Trump supporters and protesters want unity, remain divided

Trump supporters lineup outside near Dayton International Airport Monday morning. MARSHALL GORBY\STAFF



Supporters and opponents of President Donald Trump both said outside Monday’s rally that they wish the country could be more unified moving forward.

But who was at fault for the divide was in dispute. One woman called her political opponents the “damn Democrats.” Another said Trump was “insane” and “an idiot.”

“I wish we’d come together as a country – that there’s not this separation,” said Jonathan McKay of Wilmington, who was attending the Trump rally. “But that’s extremely hard in this day and age.”

Protesters stand outside the Dayton International Airport on Monday before a visit by President Trump.

Americans are divided on core issues of fact, on how to govern, and on the personal traits of candidates.

Trump supporter Brian Healey of Dayton said he thought Trump had kept many promises. He said he wishes people were a little more civil to each other and could talk more.

“I think if we had more conversations, we’d be more understanding of each other and the issues we’re all facing,” Healey said.

Sue Malott, one of very few Joe Biden-supporting demonstrators outside the Dayton airport, said she couldn’t understand how anyone could support Trump, calling him an embarrassment. But then she pivoted to seeking unity.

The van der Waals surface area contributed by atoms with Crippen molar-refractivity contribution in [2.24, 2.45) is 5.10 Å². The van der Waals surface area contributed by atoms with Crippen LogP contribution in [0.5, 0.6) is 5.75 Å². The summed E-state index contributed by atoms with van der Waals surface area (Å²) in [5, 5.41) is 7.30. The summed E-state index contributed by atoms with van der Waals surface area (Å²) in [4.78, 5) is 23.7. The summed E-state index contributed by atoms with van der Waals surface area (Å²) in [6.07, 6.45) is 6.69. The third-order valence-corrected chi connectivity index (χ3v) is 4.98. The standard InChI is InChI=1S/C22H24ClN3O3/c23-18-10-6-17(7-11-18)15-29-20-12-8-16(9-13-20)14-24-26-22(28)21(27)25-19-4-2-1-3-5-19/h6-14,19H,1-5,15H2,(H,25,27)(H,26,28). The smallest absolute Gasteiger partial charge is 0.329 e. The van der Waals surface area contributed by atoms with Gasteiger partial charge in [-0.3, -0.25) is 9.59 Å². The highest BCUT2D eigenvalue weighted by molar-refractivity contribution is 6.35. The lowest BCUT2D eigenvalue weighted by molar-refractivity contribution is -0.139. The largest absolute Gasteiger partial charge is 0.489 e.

“I wish we could come together and be peaceful,” Malott said. “Everybody has a right to have their own opinion without getting crazy about it.”

But as happens so often, Malott and Healey disagreed on one of the base issues they brought up – Trump’s desire to build a border wall. Healey said Trump had gotten a lot of the wall built and had only been slowed by blocked funding. Malott pointed to the wall as a failure, carrying a sign that said, “if lies were bricks, Trump would have that wall done.”

For context, earlier this month, U.S. Customs and Border Protection reported that 307 miles of border wall have been completed. Multiple news outlets have reported that almost all of that was replacement wall or secondary wall where other barriers exist.

Asked what they hoped would change about the country, multiple Trump supporters – masked and unmasked -- said they hoped the nation could get the COVID-19 outbreak under control. Benny Scott of Piqua said that’s his top hope for the coming months, but he said no one has a perfect answer.

Jules Conner of Troy said she thinks she’ll vote for Trump, but came to the rally “because we all need to be better educated in order to make a good decision for this election.”

“As a small business owner, I want to see things opened back up where I can have a little more freedom with my business,” Conner said.

Peggy Rahe of Dayton said the No. 1 reason she supports Trump is “freedom and support for the Constitution.” Democrats have disagreed strongly enough about the Constitution issue that they impeached Trump. Rahe complained about “damn Democrats,” but later said she didn’t want “inner wars” in America, with people always fighting about politics.

Rally attendee Jack Moorman said even when Democrats or Republicans agree on an issue, such as certain types of help for the poor, they disagree on how to do it – whether government or private philanthropy should take more of the lead.

In Other News